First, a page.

About this blog
A blog dedicated to the examination of communications in election campaigns, with a focus on posters
Tagged as “2012”
Monday, October 31, 2011
Piggy banks, posters, billboards, videos, and Facebook groups are all propaganda vehicles in Taiwan, which will hold its presidential and legislative elections on January 14, 2012.
This week, Democratic Progressive Party (DPP) presidential candidate Tsai Ing-wen decried her party's lack of funds, comparing its plight in the campaign to "a piglet fighting against a huge monster." That "monster" is the ruling Kuomintang Party (KMT), which toppled the DDP from power in the 2008 elections. Next to Tsai, while she spoke, was a giant piggy bank, and supporters threw money on the stage on which she was giving her speech.
The DPP is selling plastic piggy banks to raise funds, and purchasers stuff money into them and send them back to party headquarters. In addition, a "piggy assembly" is scheduled to be held in December, at which more "stuffed piggies" will be returned. The goal is to sell and collect at least 10,000 piggy banks, according to an article posted on the Asia One News Web site. Another article—in the Taipei Times—stated that the party wanted to distribute 100,000!
President Ma Ying-jeou of the KMT is running for re-election. Also in the race is James Soong of the People First Party (PFP), who may draw votes away from the KMT candidate, giving the presidency to the DPP. A recent poll indicated that the race would be close, with Ma holding a 3.7-point lead over Tsai.
The posters and billboards for these candidates—and those running for seats in the legislature—are sometimes big and brash, using some interesting visual- and verbal-exaggeration techniques. These include puns, loud color, startling facial expressions, and unusual props and poses—such as a stethoscope, a bicycle, and a ping pong paddle, as well as a runner about to begin his race. But a 3 minute and 20 second video-ad for Tsai has gentle music and shows her happily riding a bicycle. For a good selection of posters and billboards already up in this year's campaign, see Michael Turton's blog, The View from Taiwan.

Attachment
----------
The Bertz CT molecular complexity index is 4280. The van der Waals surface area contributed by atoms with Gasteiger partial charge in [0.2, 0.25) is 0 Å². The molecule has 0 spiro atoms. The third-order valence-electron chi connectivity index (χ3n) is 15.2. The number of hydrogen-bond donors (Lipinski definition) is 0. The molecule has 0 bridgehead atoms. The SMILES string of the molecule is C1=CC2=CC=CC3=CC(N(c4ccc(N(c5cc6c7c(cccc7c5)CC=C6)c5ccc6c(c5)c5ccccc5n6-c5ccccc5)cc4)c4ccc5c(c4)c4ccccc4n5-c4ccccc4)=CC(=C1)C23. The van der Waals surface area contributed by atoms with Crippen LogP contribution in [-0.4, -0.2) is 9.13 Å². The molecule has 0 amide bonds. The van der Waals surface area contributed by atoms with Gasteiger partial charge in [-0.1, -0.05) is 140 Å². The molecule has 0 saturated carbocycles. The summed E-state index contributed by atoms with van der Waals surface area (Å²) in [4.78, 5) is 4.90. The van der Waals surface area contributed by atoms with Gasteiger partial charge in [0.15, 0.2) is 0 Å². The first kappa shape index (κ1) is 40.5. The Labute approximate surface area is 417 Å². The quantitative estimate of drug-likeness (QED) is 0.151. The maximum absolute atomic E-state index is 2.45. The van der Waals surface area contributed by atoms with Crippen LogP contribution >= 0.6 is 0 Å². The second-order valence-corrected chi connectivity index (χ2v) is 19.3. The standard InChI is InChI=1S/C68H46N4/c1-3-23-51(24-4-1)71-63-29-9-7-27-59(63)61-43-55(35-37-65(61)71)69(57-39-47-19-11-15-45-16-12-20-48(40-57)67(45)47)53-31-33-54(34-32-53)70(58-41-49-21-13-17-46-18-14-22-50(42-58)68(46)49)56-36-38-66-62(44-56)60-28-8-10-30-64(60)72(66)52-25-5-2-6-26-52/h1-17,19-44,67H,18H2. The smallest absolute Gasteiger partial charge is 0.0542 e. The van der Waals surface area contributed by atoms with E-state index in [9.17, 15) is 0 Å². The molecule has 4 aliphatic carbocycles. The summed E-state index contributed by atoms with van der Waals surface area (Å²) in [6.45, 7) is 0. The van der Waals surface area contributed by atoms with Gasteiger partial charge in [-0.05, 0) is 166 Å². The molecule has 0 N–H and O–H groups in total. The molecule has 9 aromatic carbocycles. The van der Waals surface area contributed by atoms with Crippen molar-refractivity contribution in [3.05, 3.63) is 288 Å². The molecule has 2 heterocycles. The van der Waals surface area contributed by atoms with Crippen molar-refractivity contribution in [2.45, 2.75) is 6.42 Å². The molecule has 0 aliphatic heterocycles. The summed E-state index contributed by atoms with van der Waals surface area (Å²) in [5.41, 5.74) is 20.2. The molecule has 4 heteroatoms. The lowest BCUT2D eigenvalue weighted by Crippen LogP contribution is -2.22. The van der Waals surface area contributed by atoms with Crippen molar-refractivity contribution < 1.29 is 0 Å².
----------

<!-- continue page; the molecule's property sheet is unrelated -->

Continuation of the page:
For more on the history of election campaigns in Taiwan and the posters, billboards, and other media used, see my book, Posters, Propaganda, and Persuasion in Election Campaigns Around the World and Through History.
Saturday, June 4, 2011
Mitt Romney is trying to win the Republican nomination this year—as he did in 2008. He is following in the footsteps of his father, George, who attempted to win the GOP nomination in 1968.
George Romney, like his son, was a governor (of Michigan, rather than Massachusetts, which Mitt governed). George's main opponents for the '68 nomination were Richard Nixon (formerly vice president), Nelson Rockefeller (governor of New York), and Ronald Reagan (governor of California).
In his November 18, 1967 announcement, George said, "I have given my life to the poetry of decisions and work" and stressed the need for leadership and his "concern" about America. Many campaigns have stressed this—before and since. But he went further, talking about "aimlessness and flabbiness" in society, citing "obsolete welfare policies," inflation, and rising crime, drug, and alcoholism rates. He added that "the richest nation in the world is in a fiscal mess." His slogan: "For a Better America!" (for the entire announcement speech, see 4president.org)
Now that sounds familiar! His son, Mitt, now says: "The mission to restore America begins with getting our fiscal house in order. President Obama has put our nation on an unsustainable course. Spending is out of control. Yearly deficits are massive. And unless we curb Washington’s appetite for spending, the national debt will grow to the size of our entire economy this year." His slogan: "Believe in America." (see mittromney.com)
Unfortunately for George Romney, his campaign to become the Republican nominee, and then president, was destroyed by his admission to a reporter that he had been "brainwashed" by the military and diplomats into supporting the Vietnam War, which he then turned against, in terms of the U.S. intervening. His support evaporated and he withdrew as a candidate at the end of February, 1968. Subsequently, Nixon easily won both his party's nomination and the presidency later that year.